Are Public Lands America's Best Climate Change Defense?
ARAVAIPA CANYON, Ariz. — Willow and cottonwood trees, verdant with springtime foliage, draped over the shallow Aravaipa Creek in mid-February as if forsaking any notion of winter.
The blooming trees and abundant plant life, along with rare species of desert wildlife, make the Aravaipa Canyon Wilderness so biologically diverse and sensitive to human intrusion that it is one of a handful of wilderness areas in the country that have a daily cap on the number of visitors. This wild slice of the Sonoran Desert is also potentially a major bulwark against the effects of climate change, as are many of the protected public lands across the country.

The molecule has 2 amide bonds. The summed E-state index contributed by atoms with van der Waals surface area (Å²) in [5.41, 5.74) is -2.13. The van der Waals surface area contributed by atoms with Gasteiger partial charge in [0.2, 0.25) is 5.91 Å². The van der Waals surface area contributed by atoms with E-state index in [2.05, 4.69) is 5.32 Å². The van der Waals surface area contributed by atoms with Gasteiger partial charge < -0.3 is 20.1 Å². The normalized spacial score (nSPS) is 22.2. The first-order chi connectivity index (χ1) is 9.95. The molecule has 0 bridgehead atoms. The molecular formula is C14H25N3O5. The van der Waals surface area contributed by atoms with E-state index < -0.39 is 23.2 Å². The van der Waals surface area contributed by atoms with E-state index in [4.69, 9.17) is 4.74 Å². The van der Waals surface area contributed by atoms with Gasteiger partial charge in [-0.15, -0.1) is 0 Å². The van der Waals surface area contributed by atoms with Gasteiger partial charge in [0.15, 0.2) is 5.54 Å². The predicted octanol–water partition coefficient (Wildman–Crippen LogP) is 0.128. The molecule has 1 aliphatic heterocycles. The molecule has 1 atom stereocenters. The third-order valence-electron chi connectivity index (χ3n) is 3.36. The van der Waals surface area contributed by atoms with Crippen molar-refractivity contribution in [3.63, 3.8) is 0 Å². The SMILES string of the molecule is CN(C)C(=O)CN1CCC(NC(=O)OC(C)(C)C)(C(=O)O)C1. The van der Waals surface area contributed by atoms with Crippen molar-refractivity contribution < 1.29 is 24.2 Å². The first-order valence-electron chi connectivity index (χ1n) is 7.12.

Public lands protect forests that help store atmospheric carbon dioxide emissions while providing space for renewable energy development and protecting wildlife habitat and biodiversity, helping plants and animals adapt to climate change.